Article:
However, New York courts have sustained claims for intentional infliction of emotional distress where there is "some combination of public humiliation, false accusations of criminal or heinous conduct, verbal abuse or harassment, physical threats, permanent loss of employment, or conduct contrary to public policy." Baez v. Jetblue Airways Corp., No.09-CV-596, 2009 WL 2447990, at *9 (E.D.N.Y. Aug. 3, 2009) (quoting Stuto, 164 F.3d at 828 (collecting cases)).

III. Analysis

A. Whether Plaintiff is Entitled to a Default Judgment Against Defendants on Her Claim for Malicious Prosecution

The Court answers this question in the negative for the following reasons.

First, the Court notes that the claims against Defendants may be dismissed for failure to prosecute pursuant to the Federal Rules of Civil Procedure and this Court's Local Rules. See Fed.R.Civ.P. 41(b);[1] N.D.N.Y. R. 41.2(a). The Clerk of the Court entered default against Defendants on August 29, 2011. ( See Dkt. No. 44.) It was not until December 3, 2012 that Plaintiff filed the current motion for default judgment, and that was only after the Court's prompting. ( See Dkt. No. 65.) At best, fourteen months passed before Plaintiff took any action in furtherance of her claims against Defendants. Accordingly, for this reason alone, Plaintiff's motion for default judgment on her malicious prosecution claim against Defendants is denied.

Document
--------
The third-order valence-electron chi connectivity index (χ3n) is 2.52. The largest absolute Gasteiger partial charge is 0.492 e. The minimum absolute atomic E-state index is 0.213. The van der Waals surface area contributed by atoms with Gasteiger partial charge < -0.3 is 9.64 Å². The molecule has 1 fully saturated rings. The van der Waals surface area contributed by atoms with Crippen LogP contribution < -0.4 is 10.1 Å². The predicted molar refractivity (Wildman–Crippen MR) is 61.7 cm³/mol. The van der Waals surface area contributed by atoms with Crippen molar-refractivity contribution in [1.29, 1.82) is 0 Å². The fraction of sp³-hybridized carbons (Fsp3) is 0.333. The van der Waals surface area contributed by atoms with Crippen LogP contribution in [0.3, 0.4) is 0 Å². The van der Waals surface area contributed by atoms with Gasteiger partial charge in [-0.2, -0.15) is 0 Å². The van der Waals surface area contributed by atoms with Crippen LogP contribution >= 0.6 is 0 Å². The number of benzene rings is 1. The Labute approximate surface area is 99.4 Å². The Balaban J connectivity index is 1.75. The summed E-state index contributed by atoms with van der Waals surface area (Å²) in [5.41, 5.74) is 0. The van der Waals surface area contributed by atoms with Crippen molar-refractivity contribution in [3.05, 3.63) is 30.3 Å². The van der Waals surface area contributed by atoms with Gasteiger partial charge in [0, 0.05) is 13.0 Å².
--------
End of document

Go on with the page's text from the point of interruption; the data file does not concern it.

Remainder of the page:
Second, Plaintiff's Amended Complaint fails to sufficiently state a claim for malicious prosecution against Defendants. Generally, in support of Plaintiff's malicious prosecution claim against Defendants, the Amended Complaint alleges that on January 17, 2009, Defendants gave false information to one or more members of the Syracuse Police Department by signing an affidavit claiming that they saw Plaintiff at the scene of a suspicious house fire prior to and/or at about the time the fire broke out, thereby falsely implicating Plaintiff in having started the fire. ( See Dkt. No. 33, at ¶¶ 41-42 [Pl.'s Am. Compl.].) The Amended Complaint also alleges that Defendants did so maliciously and without probable cause, resulting in Plaintiff's arrest and prosecution for arson and reckless endangerment as well as further injury to Plaintiff. ( Id. at ¶¶ 42-44, 47.) Finally, the Amended Complaint alleges that the charges against Plaintiff were dismissed on July 13, 2009. ( Id. at ¶ 45.)